In July 2008, the FDIC published an interim rule that generally was effective upon publication. This rule primarily addressed the treatment of sweep accounts in connection with bank failures.
Just a few short months ago it seemed that the FDIC was confident that it could address the number of problem banks without any rash of bank failures. Instead, economic conditions deteriorated. As a result, the U.S. Department of the Treasury promulgated the capital purchase program under the Troubled Assets Relief Program and the FDIC Temporary Liquidity Guarantee Program. What has seemed to escape notice by many bankers is the interrelationship between the FDIC’s process for closure of a failed bank and the Liquidity Guarantee Program.
Liquidity Guarantee Program
On October 14, 2008, the FDIC announced that it would provide an unlimited guarantee on deposits held in noninterest-bearing transaction accounts at U.S. banks. Initially, the guarantee would apply to all domestic banks for 30 days, at which time each bank would have to opt out of the program or pay a fee for the guarantee to continue through December 31, 2009. The 30-day “free period” has been extended to December 5, 2008. Most financial institutions seem to be committed to paying the increased assessment in order to provide their demand deposit account customers with unlimited protection.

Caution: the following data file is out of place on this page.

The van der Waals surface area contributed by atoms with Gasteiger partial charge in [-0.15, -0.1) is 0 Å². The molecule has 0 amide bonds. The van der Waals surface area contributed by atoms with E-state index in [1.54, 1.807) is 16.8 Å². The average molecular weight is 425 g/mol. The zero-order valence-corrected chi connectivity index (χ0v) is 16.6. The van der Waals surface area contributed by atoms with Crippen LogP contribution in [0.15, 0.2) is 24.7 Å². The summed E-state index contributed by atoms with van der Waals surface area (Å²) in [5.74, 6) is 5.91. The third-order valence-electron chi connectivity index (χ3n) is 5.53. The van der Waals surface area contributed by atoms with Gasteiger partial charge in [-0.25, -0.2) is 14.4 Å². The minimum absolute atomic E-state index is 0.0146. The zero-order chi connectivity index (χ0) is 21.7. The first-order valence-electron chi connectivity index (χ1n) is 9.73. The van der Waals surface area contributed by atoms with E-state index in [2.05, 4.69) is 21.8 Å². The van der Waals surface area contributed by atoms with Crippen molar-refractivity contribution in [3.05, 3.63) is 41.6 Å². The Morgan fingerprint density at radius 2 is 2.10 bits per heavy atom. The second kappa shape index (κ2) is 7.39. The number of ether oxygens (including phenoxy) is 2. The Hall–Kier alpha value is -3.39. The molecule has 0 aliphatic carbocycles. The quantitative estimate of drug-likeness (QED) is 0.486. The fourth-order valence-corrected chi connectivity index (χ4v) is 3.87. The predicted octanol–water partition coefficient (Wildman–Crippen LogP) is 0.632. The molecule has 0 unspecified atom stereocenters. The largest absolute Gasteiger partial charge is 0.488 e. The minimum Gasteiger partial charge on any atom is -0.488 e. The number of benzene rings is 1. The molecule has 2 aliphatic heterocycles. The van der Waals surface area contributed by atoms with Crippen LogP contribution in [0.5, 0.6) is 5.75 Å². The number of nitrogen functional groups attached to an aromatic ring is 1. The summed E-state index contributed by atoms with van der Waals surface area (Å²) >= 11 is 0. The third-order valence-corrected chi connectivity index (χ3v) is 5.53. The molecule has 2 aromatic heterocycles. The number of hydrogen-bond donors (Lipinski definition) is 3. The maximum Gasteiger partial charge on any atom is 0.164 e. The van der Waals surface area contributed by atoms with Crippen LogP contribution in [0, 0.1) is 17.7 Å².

The Liquidity Guarantee Program was aimed at businesses for which it is impractical to split certain accounts, such as a payroll account, among several banks in order to stay below the current $250,000 deposit insurance limit. The FDIC’s treatment of sweep accounts, however, has a potential to frustrate the objective of protecting business account holders in the event of a bank failure.
Sweep accounts were designed as a “win-win” for business account holders. In the typical arrangement, the business receives a much higher effective yield on an account that otherwise would not pay interest, and the bank reduces its assessable deposit base. The impact of the FDIC Liquidity Guarantee Program and the treatment of sweep accounts in connection with a bank failure, however, may change the risk reward paradigm for corporate treasurers.
Under FDIC rules, in the event of a financial institution insolvency, the FDIC would give effect to automatic transfers provided they occur before the earlier of either the failed bank’s normal cut-off time for that specific type of transaction or the time established as a cut-off point by the FDIC after it has been appointed receiver.